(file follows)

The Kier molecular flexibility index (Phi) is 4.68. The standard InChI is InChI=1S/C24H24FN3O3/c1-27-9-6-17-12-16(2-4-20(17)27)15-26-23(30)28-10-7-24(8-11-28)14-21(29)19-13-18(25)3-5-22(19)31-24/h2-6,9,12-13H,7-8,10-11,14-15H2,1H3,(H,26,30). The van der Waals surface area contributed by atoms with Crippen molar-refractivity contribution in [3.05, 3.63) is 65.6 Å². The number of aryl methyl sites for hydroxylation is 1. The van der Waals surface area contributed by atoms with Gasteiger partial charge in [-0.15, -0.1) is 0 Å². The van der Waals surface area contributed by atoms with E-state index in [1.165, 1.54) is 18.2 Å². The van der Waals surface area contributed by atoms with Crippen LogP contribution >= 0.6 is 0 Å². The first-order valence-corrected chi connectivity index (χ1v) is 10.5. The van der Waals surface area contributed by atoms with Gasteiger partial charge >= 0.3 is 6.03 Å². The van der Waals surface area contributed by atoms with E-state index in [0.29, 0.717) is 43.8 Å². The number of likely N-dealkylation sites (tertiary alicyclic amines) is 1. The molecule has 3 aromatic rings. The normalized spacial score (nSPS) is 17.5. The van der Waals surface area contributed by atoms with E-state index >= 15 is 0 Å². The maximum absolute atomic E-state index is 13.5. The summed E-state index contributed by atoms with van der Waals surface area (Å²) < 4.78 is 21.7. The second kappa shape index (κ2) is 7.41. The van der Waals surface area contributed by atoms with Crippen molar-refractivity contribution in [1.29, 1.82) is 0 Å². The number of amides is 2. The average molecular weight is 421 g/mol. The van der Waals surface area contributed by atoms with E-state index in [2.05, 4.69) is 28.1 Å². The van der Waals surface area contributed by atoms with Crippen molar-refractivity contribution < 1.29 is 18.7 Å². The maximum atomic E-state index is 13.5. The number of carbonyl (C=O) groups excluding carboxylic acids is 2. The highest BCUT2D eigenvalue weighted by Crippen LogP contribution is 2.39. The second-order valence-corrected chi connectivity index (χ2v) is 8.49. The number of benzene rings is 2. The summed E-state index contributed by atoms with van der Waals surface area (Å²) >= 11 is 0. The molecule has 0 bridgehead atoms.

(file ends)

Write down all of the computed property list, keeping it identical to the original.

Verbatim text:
The Kier molecular flexibility index (Phi) is 4.68. The standard InChI is InChI=1S/C24H24FN3O3/c1-27-9-6-17-12-16(2-4-20(17)27)15-26-23(30)28-10-7-24(8-11-28)14-21(29)19-13-18(25)3-5-22(19)31-24/h2-6,9,12-13H,7-8,10-11,14-15H2,1H3,(H,26,30). The van der Waals surface area contributed by atoms with Crippen molar-refractivity contribution in [3.05, 3.63) is 65.6 Å². The number of aryl methyl sites for hydroxylation is 1. The van der Waals surface area contributed by atoms with Gasteiger partial charge in [-0.15, -0.1) is 0 Å². The van der Waals surface area contributed by atoms with E-state index in [1.165, 1.54) is 18.2 Å². The van der Waals surface area contributed by atoms with Crippen LogP contribution >= 0.6 is 0 Å². The first-order valence-corrected chi connectivity index (χ1v) is 10.5. The van der Waals surface area contributed by atoms with Gasteiger partial charge >= 0.3 is 6.03 Å². The van der Waals surface area contributed by atoms with E-state index in [0.29, 0.717) is 43.8 Å². The number of likely N-dealkylation sites (tertiary alicyclic amines) is 1. The molecule has 3 aromatic rings. The normalized spacial score (nSPS) is 17.5. The van der Waals surface area contributed by atoms with E-state index >= 15 is 0 Å². The maximum absolute atomic E-state index is 13.5. The summed E-state index contributed by atoms with van der Waals surface area (Å²) < 4.78 is 21.7. The second kappa shape index (κ2) is 7.41. The van der Waals surface area contributed by atoms with Crippen molar-refractivity contribution in [1.29, 1.82) is 0 Å². The number of amides is 2. The average molecular weight is 421 g/mol. The van der Waals surface area contributed by atoms with E-state index in [2.05, 4.69) is 28.1 Å². The van der Waals surface area contributed by atoms with Crippen molar-refractivity contribution < 1.29 is 18.7 Å². The maximum atomic E-state index is 13.5. The number of carbonyl (C=O) groups excluding carboxylic acids is 2. The highest BCUT2D eigenvalue weighted by Crippen LogP contribution is 2.39. The second-order valence-corrected chi connectivity index (χ2v) is 8.49. The number of benzene rings is 2. The summed E-state index contributed by atoms with van der Waals surface area (Å²) >= 11 is 0. The molecule has 0 bridgehead atoms.